My first post here was about a radical bodily change I was undergoing (drastic weight loss due to an undiagnosed medical condition) and how it made me think about myself, my body, and my visibility as a woman. I shrank, quickly and unintentionally, and the experience reaffirmed my commitment to FA, because people praised me so lavishly for something that was both not under my control and actually a symptom of, well, misery. I was constantly reminded of the strange world of thin privilege: my clothes no longer fit, which was dispiriting and embarrassing — but when I walked into a store I could just buy a skirt, right off the rack, just like that! (That first skirt, I’m telling you, I am still amazed over two years later.) My body felt different in certain ways (chairs felt different; I got cold more easily) but not in others (my rack still got in the way of everything; I still had the same proportions, only narrower). I had crossed the line of cultural acceptability (as I had before in my life, but without the perspective of feminist theory and FA); I was through the looking-glass, almost literally.
Now I’m back on the other side. For the last year, a change in medications has both improved the state of my rebellious organs and caused weight gain as a standard side effect. I’m back around where I started, in the inbetweenie range, with an “overweight” BMI and a cartoony-sounding bra size. And you know what? I’m happy about it. Because I feel so much better than I did when I was thinner. Any negative thoughts I start to have about my fatter body — and we all have them, because we’re trained to — are outweighed by the positive thoughts I have about, say, being able to eat cheese again without dire consequences.
This is not to say that there haven’t been things that were difficult about gaining a bunch of weight. I want to make it very clear that here I am speaking from a position where, “overweight” or not, I still retain a lot of thin privilege: doctors still listen to me (so far), people don’t demonize me to my face or on the news, I can still shop in some straight stores (to give just a few examples). Interestingly, the only person who’s commented on my fatter body so far (as contrasted to the people constantly commenting on my thinner body) is a good friend who knows why I was losing so much weight before — and her comment was that she was glad to see me looking healthier. (Okay, to be fair, Mr Machine has also commented that my rack has gotten, uh, more substantial.) The point I’m trying to reach, here, is that between my still-not-that-fat privilege and my gradual shedding of weight-obsessed or non-feminist friends over the last few years, people haven’t given me shit for gaining weight. (I’m sure my grandparents would have had some strong opinions, but dead men tell no tales, right?) I will tell you exactly what has caused me the most grief in the process of fattening up: my bras. Oh, and my boots. And my pants and belts. In other words: the clothes, the manufactured things, the objects. (But I have been patiently updating my wardrobe to keep up with my hips — and this week, I finally got some new bras (thank you Figleaves clearance!), and my world is suddenly a hundred times sunnier.)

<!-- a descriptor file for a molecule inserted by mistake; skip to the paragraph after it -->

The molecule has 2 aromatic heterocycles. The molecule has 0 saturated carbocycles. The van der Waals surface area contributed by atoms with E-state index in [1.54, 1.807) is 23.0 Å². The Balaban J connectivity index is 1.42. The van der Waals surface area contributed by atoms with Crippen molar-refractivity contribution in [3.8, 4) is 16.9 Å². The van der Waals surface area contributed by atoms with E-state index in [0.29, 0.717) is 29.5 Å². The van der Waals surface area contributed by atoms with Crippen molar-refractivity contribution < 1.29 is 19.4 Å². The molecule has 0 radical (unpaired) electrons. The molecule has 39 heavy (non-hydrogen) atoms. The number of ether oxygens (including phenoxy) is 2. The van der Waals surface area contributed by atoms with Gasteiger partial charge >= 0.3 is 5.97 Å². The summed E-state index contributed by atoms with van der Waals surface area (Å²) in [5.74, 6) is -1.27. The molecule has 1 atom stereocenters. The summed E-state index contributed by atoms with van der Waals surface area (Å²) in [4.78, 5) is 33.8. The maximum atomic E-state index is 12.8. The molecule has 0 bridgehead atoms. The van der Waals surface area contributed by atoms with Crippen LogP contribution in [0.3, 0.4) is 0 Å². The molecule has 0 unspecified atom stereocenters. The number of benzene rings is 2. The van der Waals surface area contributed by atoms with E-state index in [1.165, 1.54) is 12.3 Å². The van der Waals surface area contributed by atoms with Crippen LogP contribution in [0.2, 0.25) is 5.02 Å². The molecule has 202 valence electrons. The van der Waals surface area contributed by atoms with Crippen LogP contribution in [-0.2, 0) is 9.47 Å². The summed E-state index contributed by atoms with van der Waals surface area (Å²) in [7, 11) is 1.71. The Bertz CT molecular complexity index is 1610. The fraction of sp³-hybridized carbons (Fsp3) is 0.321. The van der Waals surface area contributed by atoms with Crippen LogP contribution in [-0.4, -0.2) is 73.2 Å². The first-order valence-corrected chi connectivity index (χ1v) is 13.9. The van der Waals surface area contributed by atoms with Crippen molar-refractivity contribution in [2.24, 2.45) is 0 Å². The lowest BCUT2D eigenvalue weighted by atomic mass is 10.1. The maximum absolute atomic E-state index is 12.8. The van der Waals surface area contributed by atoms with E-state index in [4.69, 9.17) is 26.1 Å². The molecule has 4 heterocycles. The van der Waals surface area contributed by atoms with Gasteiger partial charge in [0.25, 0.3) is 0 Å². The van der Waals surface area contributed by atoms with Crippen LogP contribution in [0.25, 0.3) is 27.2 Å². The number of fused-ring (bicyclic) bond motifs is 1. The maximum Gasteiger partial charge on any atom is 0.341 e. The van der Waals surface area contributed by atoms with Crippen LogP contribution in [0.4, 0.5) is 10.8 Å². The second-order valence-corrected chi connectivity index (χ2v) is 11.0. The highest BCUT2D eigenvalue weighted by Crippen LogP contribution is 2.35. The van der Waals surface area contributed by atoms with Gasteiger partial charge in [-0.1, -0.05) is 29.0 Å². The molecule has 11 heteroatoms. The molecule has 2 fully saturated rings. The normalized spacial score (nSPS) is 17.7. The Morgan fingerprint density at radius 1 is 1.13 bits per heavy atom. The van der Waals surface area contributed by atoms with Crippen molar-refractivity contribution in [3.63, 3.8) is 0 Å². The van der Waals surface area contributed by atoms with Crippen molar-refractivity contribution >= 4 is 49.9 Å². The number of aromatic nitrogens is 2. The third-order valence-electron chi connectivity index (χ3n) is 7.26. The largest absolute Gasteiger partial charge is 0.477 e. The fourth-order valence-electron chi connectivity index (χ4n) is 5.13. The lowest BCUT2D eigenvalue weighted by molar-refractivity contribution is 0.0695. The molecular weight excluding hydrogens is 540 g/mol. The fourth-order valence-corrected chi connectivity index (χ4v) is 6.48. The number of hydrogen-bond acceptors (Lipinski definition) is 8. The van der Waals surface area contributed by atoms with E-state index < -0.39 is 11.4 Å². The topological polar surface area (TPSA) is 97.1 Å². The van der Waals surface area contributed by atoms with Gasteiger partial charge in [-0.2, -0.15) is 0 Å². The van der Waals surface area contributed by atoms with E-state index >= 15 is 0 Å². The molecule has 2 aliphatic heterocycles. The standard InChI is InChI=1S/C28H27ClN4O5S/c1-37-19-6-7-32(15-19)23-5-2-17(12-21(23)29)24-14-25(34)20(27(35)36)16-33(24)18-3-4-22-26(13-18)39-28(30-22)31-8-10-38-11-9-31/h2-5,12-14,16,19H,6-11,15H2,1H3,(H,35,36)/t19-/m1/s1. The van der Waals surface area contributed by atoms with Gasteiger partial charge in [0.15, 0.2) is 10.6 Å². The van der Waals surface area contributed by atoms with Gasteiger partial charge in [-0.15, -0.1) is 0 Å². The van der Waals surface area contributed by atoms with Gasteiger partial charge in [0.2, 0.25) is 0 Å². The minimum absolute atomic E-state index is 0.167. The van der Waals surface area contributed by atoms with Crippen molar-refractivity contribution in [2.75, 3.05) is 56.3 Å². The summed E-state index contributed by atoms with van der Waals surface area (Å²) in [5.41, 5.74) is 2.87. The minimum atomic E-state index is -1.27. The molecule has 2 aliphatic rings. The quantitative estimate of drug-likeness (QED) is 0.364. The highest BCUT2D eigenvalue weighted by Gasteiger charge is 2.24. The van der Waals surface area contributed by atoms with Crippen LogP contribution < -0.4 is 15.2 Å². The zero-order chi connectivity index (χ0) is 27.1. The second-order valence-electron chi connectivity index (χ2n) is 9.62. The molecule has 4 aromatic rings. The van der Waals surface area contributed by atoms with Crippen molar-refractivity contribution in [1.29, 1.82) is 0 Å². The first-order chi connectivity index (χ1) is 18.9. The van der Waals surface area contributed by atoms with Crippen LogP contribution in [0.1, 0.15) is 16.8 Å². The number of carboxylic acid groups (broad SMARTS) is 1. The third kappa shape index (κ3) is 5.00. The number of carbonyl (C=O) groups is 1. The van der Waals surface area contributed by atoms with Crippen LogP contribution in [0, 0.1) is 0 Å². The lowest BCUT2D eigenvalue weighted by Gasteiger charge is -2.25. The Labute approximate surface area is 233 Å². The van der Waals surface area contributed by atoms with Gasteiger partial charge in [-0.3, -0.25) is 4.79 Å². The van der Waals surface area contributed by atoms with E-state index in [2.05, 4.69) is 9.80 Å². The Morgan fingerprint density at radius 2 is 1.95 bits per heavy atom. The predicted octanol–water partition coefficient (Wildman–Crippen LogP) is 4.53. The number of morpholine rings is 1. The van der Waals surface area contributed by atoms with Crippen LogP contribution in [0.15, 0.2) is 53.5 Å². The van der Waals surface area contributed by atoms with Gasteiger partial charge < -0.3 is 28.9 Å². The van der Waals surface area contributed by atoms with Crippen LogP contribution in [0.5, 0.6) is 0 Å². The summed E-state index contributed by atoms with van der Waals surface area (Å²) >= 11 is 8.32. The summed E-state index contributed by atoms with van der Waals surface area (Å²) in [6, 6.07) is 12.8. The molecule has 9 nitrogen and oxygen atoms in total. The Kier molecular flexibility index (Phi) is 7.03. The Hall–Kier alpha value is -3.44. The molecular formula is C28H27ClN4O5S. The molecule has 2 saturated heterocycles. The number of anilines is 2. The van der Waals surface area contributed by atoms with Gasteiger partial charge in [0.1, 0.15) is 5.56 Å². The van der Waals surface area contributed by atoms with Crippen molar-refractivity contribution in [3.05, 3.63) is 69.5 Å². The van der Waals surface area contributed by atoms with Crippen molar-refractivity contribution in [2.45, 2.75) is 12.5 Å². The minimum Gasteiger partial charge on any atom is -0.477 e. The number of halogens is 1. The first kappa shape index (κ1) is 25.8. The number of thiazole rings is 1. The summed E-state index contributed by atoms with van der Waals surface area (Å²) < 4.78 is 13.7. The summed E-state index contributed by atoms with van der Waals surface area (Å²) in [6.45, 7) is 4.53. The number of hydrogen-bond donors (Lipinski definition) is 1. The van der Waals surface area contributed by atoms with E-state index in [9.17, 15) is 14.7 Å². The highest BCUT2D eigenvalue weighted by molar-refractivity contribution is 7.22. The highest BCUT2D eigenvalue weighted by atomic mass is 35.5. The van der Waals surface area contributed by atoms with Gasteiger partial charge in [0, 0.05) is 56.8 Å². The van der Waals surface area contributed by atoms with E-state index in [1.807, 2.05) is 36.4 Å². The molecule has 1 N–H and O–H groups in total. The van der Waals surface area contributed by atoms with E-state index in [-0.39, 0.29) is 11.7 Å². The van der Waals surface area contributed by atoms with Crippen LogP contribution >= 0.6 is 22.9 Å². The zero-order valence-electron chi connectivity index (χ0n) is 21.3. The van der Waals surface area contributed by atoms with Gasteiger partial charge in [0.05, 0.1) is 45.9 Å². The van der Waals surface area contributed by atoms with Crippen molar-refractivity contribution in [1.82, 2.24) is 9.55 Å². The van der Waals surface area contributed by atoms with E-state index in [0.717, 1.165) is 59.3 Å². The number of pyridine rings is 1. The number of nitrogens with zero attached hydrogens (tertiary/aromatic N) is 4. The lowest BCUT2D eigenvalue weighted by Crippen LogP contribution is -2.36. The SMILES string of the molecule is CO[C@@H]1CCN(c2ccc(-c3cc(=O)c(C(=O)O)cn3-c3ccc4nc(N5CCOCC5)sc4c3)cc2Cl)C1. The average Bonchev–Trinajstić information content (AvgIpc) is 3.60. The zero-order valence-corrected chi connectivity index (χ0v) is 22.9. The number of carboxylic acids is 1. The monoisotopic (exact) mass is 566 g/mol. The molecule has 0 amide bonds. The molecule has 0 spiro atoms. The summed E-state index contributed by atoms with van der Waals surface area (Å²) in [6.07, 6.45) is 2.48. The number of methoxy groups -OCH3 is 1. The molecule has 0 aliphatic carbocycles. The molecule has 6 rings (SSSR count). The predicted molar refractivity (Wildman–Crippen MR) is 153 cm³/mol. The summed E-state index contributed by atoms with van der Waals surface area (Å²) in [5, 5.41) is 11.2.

Here’s what was not difficult or irksome about getting fatter: my body. My reflection. My shape. Losing sight of my hipbones. Noticing a fold of flesh return to my back. Watching my profile change, take up more room in the mirror. Feeling more of me moving around. I like me. I don’t mind having more of me, as long as I can afford to clothe more of me. There is no absolute value to any body size. There is no line on your mirror saying “If your hips touch this, your body is wrong.” My body’s not wrong now, and it wasn’t wrong before. It’s my body, and now that I live with respect for it, I don’t dread or thrill to its changes in size.
In that first post, way back when, I wrote this:
Right now, I’m a lot thinner than I’m used to being. Temporarily, I’m feeling a disconnect between the “real me” and the “representation of me.” But maybe I’ll stay at this weight, and I’ll realign my self-conception; maybe instead of a chubby healthy person, I’ll be a thinnish person with a medical condition. I’ll adjust. I’ll be good to myself. Maybe my health will improve again, and I’ll gain back those 20 pounds and more. I’ll adjust. I’ll be good to myself. I’ll remember that this body I live in is me and not a container or disguise or symbol for me. How will I do it? I’ll start right here.
Thanks for helping me be good to myself, Shapelings. I drink to you tonight.